Laser Doppler Vibrometry
Laser Doppler vibrometry is currently the method that offers the best displacement and velocity resolution and is used in many fields of basic science. It enables femtometer amplitude resolution and is linear and therefore has a consistent amplitude right up to the very high frequency ranges – reaching more than 1 GHz at present. These properties are independent of the measuring distance, so this principle is used both in microscopic operations and over very large distances. Light as a sensor does not influence the sample, making it non-invasive and therefore enabling measurements to be carried out on extremely small and extremely lightweight structures. Since this procedure offers such unbeatable properties, Polytec has made it robust and fit for use in both the laboratory and outdoors.
The physical principle is always the same:
If a wave is reflected by a moving object and detected by an instrument (as is the case with the LDV), the measured frequency shift of the wave can be described as:
fD = 2· v/λ
where v is the object’s velocity and λ is the wavelength of the emitted wave. To be able to conversely determine the velocity of an object, the (Doppler) frequency shift has to be measured at a known wavelength. This is done in the LDV by using a laser interferometer.
The laser Doppler vibrometer works on the basis of optical interference, whereby essentially two coherent light beams, with their respective light intensities I1 and I2, are required to overlap. The total intensity of both beams is not just the sum of the single intensities, but is modulated according to the formula:
Itot = I1 + I2 + 2 √(I1 I2) cos [2π(r1 - r2)/λ]
with a so-called “interference” term. This interference term relates to the path length difference between both beams. If this difference is an integer multiple of the light wavelength, the total intensity is four times a single intensity.
The image above shows how this physical law is exploited technically in the LDV.
The beam of a laser is split by a beam splitter (BS 1) into a reference beam and a measurement beam. After passing through a second beam splitter (BS 2), the measurement beam is focused onto the sample, which reflects it. This reflected beam is now deflected downwards by BS 2 (see figure), and is then merged with the reference beam onto the detector.
As the optical path of the reference beam is constant over time (r2 = const.) (with the exception of negligible thermal effects on the interferometer), a movement of the sample (r1 = r(t)) generates a light / dark pattern, typical of interferometry, on the detector. One complete light / dark cycle on the detector corresponds to an object displacement of exactly half of the wavelength of the light used. In the case of the helium neon laser often used for vibrometers, this corresponds to a displacement of 316 nm.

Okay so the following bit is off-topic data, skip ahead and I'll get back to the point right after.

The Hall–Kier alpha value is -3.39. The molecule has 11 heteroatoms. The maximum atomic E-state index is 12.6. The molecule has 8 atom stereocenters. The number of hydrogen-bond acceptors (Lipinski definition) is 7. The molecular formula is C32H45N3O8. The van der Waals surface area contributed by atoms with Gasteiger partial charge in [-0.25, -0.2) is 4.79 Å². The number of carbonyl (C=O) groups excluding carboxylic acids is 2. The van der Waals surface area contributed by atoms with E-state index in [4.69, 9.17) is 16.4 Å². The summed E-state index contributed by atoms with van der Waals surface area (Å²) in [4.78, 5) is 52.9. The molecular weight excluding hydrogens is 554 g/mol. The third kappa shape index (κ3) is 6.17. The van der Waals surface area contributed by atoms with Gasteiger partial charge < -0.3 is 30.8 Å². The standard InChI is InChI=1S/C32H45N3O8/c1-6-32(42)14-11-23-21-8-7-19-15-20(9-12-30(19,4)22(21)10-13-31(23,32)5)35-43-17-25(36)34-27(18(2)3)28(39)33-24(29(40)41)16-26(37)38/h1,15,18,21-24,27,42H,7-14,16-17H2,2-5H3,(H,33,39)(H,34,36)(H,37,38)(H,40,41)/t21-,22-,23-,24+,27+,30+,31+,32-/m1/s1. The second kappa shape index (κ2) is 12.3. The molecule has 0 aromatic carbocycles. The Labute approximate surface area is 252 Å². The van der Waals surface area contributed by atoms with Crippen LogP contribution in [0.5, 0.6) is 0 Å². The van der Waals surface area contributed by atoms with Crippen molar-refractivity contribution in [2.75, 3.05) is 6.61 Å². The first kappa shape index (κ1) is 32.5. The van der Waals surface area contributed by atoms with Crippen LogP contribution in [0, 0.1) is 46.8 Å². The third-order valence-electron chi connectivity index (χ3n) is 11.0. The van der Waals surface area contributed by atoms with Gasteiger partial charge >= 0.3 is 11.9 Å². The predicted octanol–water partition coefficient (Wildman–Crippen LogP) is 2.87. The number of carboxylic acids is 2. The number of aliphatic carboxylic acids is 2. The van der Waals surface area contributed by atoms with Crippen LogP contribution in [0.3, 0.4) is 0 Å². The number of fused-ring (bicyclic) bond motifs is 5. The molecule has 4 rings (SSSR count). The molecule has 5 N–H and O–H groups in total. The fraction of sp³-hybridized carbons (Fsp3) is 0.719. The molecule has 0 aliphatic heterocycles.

Changing the optical path length per unit of time manifests itself as the measurement beam’s Doppler frequency shift. In metrological terms, this means that the modulation frequency of the interferometer pattern determined is directly proportional to the velocity of the sample. As object movement away from the interferometer generates the same modulation pattern (and modulation frequencies) as object movement towards the interferometer, this set-up alone cannot unambiguously determine the direction the object is moving in. For this purpose, an acousto-optic modulator (Bragg cell) that typically shifts the light frequency by 40 MHz is placed in the reference beam (for comparison purposes, the laser light’s frequency is 4.74 · 1014 Hz). This generates a typical interference pattern modulation frequency of 40 MHz when the sample is at a standstill. If the object then moves towards the interferometer, this modulation frequency is increased, and if it moves away from the interferometer, the detector receives a frequency less than 40 MHz. This means that it is now possible to not only clearly detect the path length, but also the direction of movement too.
In principle, it is possible to directly measure displacements as well as velocities with the LDV. In this case, the Doppler frequency is not transformed into a voltage proportional to velocity; instead, the LDV counts the light / dark fringes on the detector. Using suitable interpolation techniques, Polytec’s vibrometers can thus attain a resolution of 2 nm, and with digital demodulation techniques this can even be extended as far down as the pm range. Displacement demodulation is better suited to low frequency measurements (in the sub Hz range), while velocity demodulation is better for higher frequencies, since the maximum amplitudes of harmonic vibrations can be expressed as follows:
v = 2π • f • s
As its frequency increases, a vibration generates a relatively high velocity at a very low displacement amplitude.